Research centers in the College of Health and Human Development are dedicated to improving human health through innovative research. This is the story of the Center for Childhood Obesity Research (CCOR).
The mission of CCOR is to conduct interdisciplinary research that informs successful childhood obesity prevention programs, which can then be shared with public health and clinical practice professionals. Research at CCOR ranges from observational studies to randomized controlled trials, to dissemination and implementation research with community partners.
“Successful childhood obesity prevention will require preventive interventions that can produce changes at multiple levels: individuals, families, schools, health care providers, communities, and government policy,” said Jennifer Savage Williams, interim director and assistant professor of nutritional sciences.
One project being led in the center is a randomized clinical trial to test the effect of coordinating care and responsive parenting messaging between health care clinics and Women, Infant, and Children (WIC) clinics on obesity risk among infants from low-income households.
The project was funded in 2015 and is led by Savage Williams in collaboration with Pennsylvania WIC, the American Academy of Pediatrics, and Lisa Bailey-Davis, associate director of maternal and pediatric research, the Obesity Institute, and Institute for Advanced Application, at Geisinger Health Systems.
One of the main driving factors behind this study is that new parents tend to receive conflicting parenting guidance from different sources. The goal of this project is to coordinate care and messaging on responsive parenting between doctors and WIC nutritionists, so that the families receive the same consistent, evidence-based information about feeding and parenting.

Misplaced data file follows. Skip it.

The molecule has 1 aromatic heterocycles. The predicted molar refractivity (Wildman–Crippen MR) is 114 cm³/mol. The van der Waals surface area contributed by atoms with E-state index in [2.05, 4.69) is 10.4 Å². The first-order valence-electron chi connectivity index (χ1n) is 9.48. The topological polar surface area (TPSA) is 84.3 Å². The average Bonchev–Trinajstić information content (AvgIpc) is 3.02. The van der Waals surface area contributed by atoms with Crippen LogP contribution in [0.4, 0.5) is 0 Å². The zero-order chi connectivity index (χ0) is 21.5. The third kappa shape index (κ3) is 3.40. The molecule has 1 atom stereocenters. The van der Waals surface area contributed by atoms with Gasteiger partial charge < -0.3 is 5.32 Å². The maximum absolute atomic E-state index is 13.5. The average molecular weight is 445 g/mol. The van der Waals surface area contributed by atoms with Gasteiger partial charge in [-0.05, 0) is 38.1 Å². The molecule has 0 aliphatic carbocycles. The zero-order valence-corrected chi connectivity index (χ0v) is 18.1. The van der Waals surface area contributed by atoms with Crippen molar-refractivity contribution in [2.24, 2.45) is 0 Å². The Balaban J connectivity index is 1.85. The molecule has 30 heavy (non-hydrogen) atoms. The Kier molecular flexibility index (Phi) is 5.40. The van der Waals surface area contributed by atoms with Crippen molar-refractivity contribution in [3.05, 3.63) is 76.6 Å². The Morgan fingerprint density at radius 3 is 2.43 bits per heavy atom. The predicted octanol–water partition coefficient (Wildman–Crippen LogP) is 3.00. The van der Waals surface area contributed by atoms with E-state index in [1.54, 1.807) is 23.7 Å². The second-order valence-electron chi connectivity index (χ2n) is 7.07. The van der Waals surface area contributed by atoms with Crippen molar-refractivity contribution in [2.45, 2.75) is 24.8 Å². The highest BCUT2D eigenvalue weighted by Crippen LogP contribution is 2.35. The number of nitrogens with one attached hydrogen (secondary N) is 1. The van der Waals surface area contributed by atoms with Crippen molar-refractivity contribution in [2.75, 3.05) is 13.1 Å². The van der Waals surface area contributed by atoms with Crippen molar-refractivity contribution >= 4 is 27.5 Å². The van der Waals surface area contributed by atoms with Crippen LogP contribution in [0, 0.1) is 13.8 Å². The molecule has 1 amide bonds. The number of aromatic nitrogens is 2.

For the first time in Pennsylvania, using health information technologies, pediatricians and WIC nutritionists will also be able to share information, so that the doctor can know what topics were discussed at the WIC visit and vice versa, which might help both the doctors and nutritionists identify and target those areas where parents might need extra help.
The project allows CCOR to translate evidence-based research and incorporate it into the pre-existing infrastructure of health care.
“Children from low-income households who live in poverty are at increased risk for obesity,” Savage Williams said. “We are excited about this project because it translates findings from our clinical trials to real life settings to develop a sustainable program to prevent obesity. Most children attend well child visits and WIC serves over 50 percent of all infants born in the United States, so we have a lot of reach.”
CCOR is also working on the Intervention Nurses Start Infants Growing on Healthy Trajectories, or INSIGHT study. This is a randomized, controlled trial of a responsive parenting intervention for mothers of newborns.
Mothers in the intervention group receive instruction from nurses on responsive parenting in the areas of feeding, sleep, emotional regulation, and active play over their child's first three years, while mothers in the control group receive child safety information.